NMC Revalidation: beyond 21 days

nmc-revalidation
As long as evidence can be demonstrated to the person providing “confirmation” it does not actually need to be in one place

A number of changes have been made to the new Nursing and Midwifery Council (NMC) revalidation process, which all occupational health nurses must undertake. Diane Romano-Woodward investigates.

Revalidation will replace the post-registration education and practice (Prep) standards from the end of April 2016 (that is to say, those who renew in April). All nurses and midwives will need to comply, and those who fail to submit a revalidation application will find that their registration automatically expires. An NMC online account is essential for the process and setting this up is a good first step. It will also allow the registrant to determine their renewal expiry date, which is located under the PIN number and annual fee expiry date.

The Association of Occupational Health Nurse Practitioners UK (AOHNP) provided a group of 30 nurses to trial the revalidation pilot. To encourage nurses to accumulate the evidence likely to be required, a 21-day countdown to portfolio was published in Occupational Health in May this year (Romano-Woodward, 2015). The NMC Council ratified the revalidation process on 8 October 2015, but the process includes some changes from the pilot.

What are the changes?

A significant change is that the creation of a separate portfolio for revalidation is now only “strongly suggested”. In practical terms, this means that as long as the evidence can be demonstrated to the person providing “confirmation” it does not actually need to be together in one place, either physically or in an electronic format. Many practitioners will feel that it is convenient to collect the information in one folder, or in one file on a computer storage system.

No special software is required. Other changes are that the requirement for total continuing professional development (CPD) hours remains the same as for the current system, at 35 hours, and that no evidence will need to be uploaded to the NMC website, neither initially nor as a second check. There may be a requirement to type in further information for verification, but the registrant’s own evidence will not be stored for data protection reasons.

Those selected for verification will be chosen at random, but the NMC may take into account those “at risk”, for example people who do not have an NMC registrant line manager or those who do not have a regular appraisal. This is because it may indicate professional isolation or lack of organisational infrastructure (Merrifield, 2015).

There is a 55-page revalidation publication available on the website, along with templates (NMC Revalidation, NMC Guidance and resources).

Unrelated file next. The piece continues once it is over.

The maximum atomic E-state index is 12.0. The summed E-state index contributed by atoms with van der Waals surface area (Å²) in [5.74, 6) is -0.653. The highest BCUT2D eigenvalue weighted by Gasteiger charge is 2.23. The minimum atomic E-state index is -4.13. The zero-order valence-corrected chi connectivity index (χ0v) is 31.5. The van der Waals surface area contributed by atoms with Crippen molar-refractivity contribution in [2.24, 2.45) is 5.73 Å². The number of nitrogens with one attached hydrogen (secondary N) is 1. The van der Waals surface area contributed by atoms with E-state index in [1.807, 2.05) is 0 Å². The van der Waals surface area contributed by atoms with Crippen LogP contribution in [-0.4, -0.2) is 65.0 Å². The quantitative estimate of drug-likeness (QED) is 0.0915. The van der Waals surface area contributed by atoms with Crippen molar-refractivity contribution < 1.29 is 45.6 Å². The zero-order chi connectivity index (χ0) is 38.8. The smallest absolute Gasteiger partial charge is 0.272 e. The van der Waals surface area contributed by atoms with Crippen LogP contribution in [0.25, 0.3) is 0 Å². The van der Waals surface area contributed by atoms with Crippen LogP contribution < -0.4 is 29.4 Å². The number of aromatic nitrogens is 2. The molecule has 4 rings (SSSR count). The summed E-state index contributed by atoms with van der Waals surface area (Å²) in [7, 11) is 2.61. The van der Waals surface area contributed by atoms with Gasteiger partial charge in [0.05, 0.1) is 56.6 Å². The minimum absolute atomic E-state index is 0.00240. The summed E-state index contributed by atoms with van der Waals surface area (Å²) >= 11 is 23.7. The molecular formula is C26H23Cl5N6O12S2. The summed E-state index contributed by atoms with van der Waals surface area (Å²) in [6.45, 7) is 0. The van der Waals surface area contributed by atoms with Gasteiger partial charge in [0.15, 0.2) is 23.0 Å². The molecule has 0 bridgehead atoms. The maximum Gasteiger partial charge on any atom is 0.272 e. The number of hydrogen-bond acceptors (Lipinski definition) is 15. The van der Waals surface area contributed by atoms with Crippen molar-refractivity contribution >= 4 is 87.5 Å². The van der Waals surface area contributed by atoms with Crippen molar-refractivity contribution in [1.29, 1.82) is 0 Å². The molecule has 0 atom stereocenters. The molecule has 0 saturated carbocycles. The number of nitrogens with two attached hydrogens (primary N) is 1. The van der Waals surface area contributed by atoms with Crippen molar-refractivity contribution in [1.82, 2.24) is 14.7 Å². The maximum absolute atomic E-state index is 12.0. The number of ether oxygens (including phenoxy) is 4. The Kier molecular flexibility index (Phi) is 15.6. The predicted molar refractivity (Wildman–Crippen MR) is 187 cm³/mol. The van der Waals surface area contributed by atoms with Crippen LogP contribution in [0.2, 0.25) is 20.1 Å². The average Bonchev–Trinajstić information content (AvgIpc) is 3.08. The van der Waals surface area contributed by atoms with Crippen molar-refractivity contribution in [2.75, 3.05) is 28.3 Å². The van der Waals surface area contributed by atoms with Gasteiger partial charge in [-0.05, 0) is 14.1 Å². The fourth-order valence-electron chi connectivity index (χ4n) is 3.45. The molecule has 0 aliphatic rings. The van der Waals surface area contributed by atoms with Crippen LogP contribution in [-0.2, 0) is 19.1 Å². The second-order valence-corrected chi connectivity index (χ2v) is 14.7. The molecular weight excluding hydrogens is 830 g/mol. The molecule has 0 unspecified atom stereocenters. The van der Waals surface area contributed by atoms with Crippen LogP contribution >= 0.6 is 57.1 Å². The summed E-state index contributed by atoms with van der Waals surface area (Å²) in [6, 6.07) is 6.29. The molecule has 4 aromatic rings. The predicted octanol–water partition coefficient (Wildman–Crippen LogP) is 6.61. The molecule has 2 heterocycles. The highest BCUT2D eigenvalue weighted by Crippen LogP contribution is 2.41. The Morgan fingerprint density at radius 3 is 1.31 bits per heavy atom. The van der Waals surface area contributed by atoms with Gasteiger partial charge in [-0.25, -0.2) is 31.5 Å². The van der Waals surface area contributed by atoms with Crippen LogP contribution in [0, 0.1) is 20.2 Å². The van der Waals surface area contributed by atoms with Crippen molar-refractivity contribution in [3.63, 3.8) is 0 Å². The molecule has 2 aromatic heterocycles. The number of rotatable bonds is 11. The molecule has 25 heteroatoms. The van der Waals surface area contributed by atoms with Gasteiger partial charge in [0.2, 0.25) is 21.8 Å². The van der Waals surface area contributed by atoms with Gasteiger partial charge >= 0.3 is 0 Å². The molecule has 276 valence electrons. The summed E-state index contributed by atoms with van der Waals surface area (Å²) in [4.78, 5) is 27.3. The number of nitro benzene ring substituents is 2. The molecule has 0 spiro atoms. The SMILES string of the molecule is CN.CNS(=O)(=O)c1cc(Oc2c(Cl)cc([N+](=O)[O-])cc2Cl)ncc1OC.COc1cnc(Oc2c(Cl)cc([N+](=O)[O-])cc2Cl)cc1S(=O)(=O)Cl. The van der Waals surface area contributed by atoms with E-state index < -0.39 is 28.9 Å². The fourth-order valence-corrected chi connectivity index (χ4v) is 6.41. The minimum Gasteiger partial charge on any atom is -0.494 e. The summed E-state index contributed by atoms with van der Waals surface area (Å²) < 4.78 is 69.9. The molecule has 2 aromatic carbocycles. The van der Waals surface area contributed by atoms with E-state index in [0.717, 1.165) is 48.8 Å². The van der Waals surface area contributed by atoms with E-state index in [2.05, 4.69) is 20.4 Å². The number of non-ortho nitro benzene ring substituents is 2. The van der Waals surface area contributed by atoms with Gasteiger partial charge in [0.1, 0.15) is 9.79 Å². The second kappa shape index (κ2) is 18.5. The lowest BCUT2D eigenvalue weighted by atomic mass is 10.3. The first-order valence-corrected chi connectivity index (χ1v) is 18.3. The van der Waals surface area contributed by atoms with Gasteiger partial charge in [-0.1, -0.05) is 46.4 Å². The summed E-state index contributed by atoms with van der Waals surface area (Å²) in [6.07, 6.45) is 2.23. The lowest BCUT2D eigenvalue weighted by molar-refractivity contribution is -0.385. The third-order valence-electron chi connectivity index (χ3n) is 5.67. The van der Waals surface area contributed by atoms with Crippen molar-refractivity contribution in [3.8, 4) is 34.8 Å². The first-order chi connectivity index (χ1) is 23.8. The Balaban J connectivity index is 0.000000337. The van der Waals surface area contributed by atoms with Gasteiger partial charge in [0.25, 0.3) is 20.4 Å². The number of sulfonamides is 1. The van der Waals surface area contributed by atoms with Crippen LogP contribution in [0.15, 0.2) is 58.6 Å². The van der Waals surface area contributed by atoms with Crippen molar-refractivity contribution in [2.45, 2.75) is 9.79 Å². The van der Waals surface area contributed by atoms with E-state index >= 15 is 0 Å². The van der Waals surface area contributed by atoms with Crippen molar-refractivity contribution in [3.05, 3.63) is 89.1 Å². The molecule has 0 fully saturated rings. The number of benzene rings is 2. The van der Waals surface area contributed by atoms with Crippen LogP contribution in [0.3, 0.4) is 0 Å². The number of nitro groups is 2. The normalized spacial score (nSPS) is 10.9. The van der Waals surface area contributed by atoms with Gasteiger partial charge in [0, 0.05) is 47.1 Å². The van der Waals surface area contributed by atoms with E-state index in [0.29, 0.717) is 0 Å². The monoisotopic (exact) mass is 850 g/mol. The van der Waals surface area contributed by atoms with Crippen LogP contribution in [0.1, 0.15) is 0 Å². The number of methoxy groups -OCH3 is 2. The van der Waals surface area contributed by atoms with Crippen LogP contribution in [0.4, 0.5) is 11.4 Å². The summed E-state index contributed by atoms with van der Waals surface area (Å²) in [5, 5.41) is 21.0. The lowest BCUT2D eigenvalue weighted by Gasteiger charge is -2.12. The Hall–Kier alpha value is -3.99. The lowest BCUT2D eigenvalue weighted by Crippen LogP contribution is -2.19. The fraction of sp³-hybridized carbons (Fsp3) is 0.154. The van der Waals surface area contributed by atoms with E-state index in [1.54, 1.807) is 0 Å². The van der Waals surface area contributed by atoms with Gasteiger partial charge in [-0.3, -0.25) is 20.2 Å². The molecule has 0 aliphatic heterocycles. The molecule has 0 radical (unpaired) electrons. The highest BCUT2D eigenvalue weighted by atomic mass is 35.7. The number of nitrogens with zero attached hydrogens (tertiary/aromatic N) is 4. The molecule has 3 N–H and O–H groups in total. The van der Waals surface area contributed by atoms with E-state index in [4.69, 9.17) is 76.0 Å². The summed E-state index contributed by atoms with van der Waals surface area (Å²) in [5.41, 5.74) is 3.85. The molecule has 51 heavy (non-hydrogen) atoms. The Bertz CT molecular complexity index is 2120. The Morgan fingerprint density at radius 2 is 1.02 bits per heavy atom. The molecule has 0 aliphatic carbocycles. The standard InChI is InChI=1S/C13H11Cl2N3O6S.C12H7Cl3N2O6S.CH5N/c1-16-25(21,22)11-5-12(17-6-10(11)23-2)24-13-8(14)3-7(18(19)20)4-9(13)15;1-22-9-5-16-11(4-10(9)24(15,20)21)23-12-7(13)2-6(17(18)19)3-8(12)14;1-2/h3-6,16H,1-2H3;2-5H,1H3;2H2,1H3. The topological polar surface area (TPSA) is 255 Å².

The registrant will declare that they have, over the preceding three years:

  • Met the requirements for practice hours. This is 450 hours or around 65 seven-hour days for a registered nurse. There is no additional requirement for a specialist community public health nurse qualification.
  • Collected five pieces of feedback on their practice from a variety of sources. It does not have to be in writing, but it must have been reflected on with regards to the NMC Code.
  • Produced five written reflective accounts of feedback, CPD or specific experience or events in practice. These will need to be discussed with another NMC registrant, and this can be done at the confirmation discussion, or individually over the three years prior to revalidating. One must have been done within 12 months of revalidation and the NMC form must be used. It includes space to record brief details of the discussion.
  • Collected evidence of 35 hours of CPD, of which 20 hours should be “participatory”. This means “any learning activity in which you personally interacted with other people”. It can be in the same environment, such as study days and conferences, or an online group.
  • Received confirmation of the contents from a third party. Ideally this will be another NMC registrant within the same scope of practice, but can be another healthcare professional. Rarely, this will be another professional. There is an Information for Confirmers publication available from the NMC website.

This confirmation conversation should be face to face in an appropriate environment, but could be by video conference, if the evidence (paper or electronic) can be provided to the confirmer. The NMC form must be used to record the confirmer details
and findings.

There will be a health and character declaration. The registrant must declare if they have been convicted of any criminal offence or issued with a formal caution in the three years prior to the renewal of registration.

With regard to professional indemnity arrangements, the registrant must declare that they have, or will have when practising, appropriate cover under an indemnity arrangement. If indemnity arrangement is provided by membership with a professional body or private insurance arrangement, they will be asked to provide the name of the professional body or provider.

Details of the NMC registrant with whom the reflections were done and also details of the confirmer (name and contact details, including email, address, telephone) will need to be entered on NMC online.

Although these requirements may seem daunting, those who participated in the pilot were positive about their experience and, in reflecting on the Code, the advice is to get started as soon as possible, particularly in reading the documentation about the process and organising the supporting evidence.

References

AOHNP UK

Merrifield N (2015). NMC reveals updated draft guidance for revalidation

NMC Confirmers

NMC Guidance and resources, revalidation forms, templates and presentation

NMC Revalidation booklet

Romano-Woodward D (2015). Revalidation: 21-day countdown portolio

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